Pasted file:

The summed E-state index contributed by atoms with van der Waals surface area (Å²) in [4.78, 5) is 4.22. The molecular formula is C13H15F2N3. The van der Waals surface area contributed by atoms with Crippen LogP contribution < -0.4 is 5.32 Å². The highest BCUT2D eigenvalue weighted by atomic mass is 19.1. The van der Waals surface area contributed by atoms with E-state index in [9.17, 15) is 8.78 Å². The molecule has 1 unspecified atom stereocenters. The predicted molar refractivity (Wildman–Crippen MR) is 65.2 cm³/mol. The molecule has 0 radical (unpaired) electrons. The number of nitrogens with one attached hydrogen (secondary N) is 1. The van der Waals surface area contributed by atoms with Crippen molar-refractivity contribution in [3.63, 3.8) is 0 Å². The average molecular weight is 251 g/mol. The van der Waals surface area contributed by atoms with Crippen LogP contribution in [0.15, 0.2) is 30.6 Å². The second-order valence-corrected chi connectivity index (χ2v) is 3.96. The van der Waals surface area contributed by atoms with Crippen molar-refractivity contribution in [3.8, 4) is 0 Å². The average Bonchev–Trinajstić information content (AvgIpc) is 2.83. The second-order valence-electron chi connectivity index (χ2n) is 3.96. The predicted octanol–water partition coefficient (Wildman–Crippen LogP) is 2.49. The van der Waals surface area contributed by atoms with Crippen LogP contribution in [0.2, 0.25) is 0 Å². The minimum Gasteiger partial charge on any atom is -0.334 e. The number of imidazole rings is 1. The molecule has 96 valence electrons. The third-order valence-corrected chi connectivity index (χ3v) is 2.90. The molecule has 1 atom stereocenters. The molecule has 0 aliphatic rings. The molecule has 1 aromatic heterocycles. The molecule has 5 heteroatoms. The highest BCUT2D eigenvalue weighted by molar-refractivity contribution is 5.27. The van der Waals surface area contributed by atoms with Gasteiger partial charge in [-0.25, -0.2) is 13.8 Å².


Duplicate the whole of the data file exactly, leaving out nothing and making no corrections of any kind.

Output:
The summed E-state index contributed by atoms with van der Waals surface area (Å²) in [4.78, 5) is 4.22. The molecular formula is C13H15F2N3. The van der Waals surface area contributed by atoms with Crippen LogP contribution < -0.4 is 5.32 Å². The highest BCUT2D eigenvalue weighted by atomic mass is 19.1. The van der Waals surface area contributed by atoms with E-state index in [9.17, 15) is 8.78 Å². The molecule has 1 unspecified atom stereocenters. The predicted molar refractivity (Wildman–Crippen MR) is 65.2 cm³/mol. The molecule has 0 radical (unpaired) electrons. The number of nitrogens with one attached hydrogen (secondary N) is 1. The van der Waals surface area contributed by atoms with Crippen molar-refractivity contribution in [3.63, 3.8) is 0 Å². The average molecular weight is 251 g/mol. The van der Waals surface area contributed by atoms with Crippen LogP contribution in [0.15, 0.2) is 30.6 Å². The second-order valence-corrected chi connectivity index (χ2v) is 3.96. The van der Waals surface area contributed by atoms with Crippen molar-refractivity contribution in [3.8, 4) is 0 Å². The average Bonchev–Trinajstić information content (AvgIpc) is 2.83. The second-order valence-electron chi connectivity index (χ2n) is 3.96. The predicted octanol–water partition coefficient (Wildman–Crippen LogP) is 2.49. The van der Waals surface area contributed by atoms with Crippen LogP contribution in [0.2, 0.25) is 0 Å². The minimum Gasteiger partial charge on any atom is -0.334 e. The number of imidazole rings is 1. The molecule has 96 valence electrons. The third-order valence-corrected chi connectivity index (χ3v) is 2.90. The molecule has 1 atom stereocenters. The molecule has 0 aliphatic rings. The molecule has 1 aromatic heterocycles. The molecule has 5 heteroatoms. The highest BCUT2D eigenvalue weighted by molar-refractivity contribution is 5.27. The van der Waals surface area contributed by atoms with Gasteiger partial charge in [-0.25, -0.2) is 13.8 Å².